The following Table below shows the ratio data for Dean Food Financial
Current assets / Current Liabilities
Total Asset Turnover
Net Sales / Average Total Assets
Fixed Asset Turnover
Net Sales / Average Fixed Assets
Working Capital Turnover
Net Sales / Average Working Capital
Debt to equity
Total Liabilities / Shareholders Equity
Times Interest Earned
Income before interest & tax / Interest Expense
Operating Income / Net Sales
Net Profit / Revenue
EBIT Return on Assets
EBIT / Total Net Assets
Return on Assets
Net Income / Total Assets
Liquidity ratios aid business managers in determining how well their business can satisfy short-term financial responsibilities. The Current Ratio is a form of liquidity ratio that will show how the company will be able to pay its short term debts. If the ratio is less than 1 then it will show that Dean Food Financial does not have enough short term assets to pay off its short term Liabilities. The Industry median for all three years starting with 2010 (1.40, 1.30, 1.70) was higher than Dean Foods Financial showing that Dean Food needs to improve especially in the year 2011 (0.98).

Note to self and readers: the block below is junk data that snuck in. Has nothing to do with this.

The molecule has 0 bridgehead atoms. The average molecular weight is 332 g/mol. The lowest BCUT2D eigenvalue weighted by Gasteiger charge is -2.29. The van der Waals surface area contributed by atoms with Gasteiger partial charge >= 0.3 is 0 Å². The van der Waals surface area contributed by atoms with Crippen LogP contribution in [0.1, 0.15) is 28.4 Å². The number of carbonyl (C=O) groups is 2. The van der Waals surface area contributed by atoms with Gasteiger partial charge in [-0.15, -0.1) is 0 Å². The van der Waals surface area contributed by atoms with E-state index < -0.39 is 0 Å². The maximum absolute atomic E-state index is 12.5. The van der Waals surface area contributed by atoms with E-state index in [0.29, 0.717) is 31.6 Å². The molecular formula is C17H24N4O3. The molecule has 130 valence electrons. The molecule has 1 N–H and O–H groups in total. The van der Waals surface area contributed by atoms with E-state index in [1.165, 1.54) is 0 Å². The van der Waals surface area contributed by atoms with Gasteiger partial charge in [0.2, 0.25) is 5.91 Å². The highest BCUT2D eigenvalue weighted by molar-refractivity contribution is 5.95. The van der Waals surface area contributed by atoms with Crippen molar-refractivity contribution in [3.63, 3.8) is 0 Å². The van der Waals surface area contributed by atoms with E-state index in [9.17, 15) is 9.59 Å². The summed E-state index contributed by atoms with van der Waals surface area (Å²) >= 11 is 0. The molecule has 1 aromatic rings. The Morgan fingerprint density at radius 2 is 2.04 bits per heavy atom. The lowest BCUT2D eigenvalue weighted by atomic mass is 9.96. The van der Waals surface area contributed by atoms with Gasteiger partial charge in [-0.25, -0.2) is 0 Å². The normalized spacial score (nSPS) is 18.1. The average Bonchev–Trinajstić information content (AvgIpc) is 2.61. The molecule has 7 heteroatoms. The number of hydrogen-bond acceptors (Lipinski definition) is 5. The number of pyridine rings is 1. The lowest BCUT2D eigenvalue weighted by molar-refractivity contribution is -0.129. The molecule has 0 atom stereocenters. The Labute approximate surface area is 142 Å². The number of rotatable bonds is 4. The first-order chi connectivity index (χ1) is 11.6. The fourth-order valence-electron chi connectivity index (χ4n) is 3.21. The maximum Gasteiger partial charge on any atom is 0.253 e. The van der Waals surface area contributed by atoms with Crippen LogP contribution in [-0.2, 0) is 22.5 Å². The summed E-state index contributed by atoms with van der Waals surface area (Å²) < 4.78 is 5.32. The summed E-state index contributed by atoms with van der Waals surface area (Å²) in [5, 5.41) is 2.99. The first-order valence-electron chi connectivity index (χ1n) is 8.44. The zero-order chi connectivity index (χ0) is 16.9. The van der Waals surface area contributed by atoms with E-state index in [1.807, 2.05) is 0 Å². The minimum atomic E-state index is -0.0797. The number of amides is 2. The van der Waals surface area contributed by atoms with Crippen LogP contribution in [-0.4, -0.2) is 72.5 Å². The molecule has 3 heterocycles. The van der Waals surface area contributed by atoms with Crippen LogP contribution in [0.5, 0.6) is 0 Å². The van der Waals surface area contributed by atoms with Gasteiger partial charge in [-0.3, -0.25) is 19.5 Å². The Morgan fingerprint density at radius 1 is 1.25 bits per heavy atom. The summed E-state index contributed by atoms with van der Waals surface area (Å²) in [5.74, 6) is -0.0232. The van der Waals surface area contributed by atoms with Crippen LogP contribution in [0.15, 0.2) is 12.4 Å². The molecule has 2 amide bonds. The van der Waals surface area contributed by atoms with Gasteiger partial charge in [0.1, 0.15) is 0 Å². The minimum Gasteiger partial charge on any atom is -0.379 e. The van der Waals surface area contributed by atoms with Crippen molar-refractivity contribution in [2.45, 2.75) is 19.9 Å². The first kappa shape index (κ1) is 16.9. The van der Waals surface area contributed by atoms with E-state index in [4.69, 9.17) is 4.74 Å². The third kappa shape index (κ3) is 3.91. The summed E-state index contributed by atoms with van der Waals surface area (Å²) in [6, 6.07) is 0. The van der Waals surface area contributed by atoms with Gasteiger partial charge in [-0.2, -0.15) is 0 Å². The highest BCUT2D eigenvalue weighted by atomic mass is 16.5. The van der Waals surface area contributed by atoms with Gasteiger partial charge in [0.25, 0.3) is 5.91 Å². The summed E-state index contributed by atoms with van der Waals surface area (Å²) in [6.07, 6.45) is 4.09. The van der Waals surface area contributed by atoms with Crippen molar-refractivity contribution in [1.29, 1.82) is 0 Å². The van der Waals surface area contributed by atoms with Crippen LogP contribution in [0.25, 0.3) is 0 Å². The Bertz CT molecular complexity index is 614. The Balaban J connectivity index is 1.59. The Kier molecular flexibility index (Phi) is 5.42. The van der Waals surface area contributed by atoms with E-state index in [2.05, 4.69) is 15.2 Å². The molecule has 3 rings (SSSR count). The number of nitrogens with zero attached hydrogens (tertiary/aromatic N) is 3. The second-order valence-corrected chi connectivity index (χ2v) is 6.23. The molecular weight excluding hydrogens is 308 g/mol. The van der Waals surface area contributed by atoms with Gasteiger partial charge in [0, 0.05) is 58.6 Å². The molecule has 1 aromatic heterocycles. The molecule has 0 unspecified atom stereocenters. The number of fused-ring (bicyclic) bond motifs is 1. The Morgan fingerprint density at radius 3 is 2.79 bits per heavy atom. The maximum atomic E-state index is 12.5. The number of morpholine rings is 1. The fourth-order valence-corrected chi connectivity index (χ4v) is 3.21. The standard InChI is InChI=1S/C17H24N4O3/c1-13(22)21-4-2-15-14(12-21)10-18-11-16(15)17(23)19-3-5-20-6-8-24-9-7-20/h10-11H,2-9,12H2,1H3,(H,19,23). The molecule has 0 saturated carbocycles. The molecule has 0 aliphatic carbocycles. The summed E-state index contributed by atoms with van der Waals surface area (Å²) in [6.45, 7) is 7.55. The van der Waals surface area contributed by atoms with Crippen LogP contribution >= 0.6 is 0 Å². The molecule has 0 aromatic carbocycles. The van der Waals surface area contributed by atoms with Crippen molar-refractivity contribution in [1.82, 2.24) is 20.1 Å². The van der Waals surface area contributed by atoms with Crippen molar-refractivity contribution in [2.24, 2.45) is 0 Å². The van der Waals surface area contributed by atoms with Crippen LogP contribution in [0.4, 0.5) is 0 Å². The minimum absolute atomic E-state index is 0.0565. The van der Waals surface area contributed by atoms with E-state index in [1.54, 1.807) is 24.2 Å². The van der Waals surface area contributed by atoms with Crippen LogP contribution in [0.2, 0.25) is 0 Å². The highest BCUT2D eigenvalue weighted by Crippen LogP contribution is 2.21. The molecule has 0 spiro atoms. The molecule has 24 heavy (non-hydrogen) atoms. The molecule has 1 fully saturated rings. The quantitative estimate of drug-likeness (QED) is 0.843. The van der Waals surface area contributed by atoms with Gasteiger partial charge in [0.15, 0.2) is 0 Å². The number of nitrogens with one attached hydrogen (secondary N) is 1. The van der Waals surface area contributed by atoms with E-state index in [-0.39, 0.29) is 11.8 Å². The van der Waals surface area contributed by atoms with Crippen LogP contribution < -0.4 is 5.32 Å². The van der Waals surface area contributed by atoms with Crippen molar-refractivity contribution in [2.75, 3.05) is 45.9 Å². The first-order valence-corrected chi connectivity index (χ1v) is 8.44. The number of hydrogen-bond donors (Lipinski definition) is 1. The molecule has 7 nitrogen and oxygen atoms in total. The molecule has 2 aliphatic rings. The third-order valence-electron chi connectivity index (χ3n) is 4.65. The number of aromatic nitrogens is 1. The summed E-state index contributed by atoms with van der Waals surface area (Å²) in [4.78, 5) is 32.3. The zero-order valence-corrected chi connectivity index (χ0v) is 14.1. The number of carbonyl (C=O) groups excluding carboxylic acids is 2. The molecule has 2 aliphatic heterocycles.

If we look at the Efficiency Ratios, we can determine the weight of the firm sales. The lower the asset turnover ratio, as compared to historical data for the firm and industry the more sluggish the firm sales are. This could indicate a problem in one or more of the asset categories. The fixed asset turnover ratio compares sales revenue to its fixed assets. This will depict how efficiently the company uses fixed assets to generate revenue. As we can see the fixed asset rate for Dean Food Financial is fairly low compared with the Industry median thus concluding that the company is not as efficient in managing its fixed assets. The fixed assets are crucial because they usually represent the largest component of total assets.
Working capital refers to the “current position” of a business. The main reason businesses create a balance sheet is to find out the business working capital (capital that sustains the business). Working capital reveals more about the financial state of a business (Kennon, 2013). When a business pays attention to the working capital, that business can locate any difficulties that may surface. It tells the business what would be retained if a business increased all of its short- term resources, and used those resources to pay back its short- term liabilities. The more working capital a business has, the less financial stress it experiences.
The debt-equity ratio is another leverage ratio that company's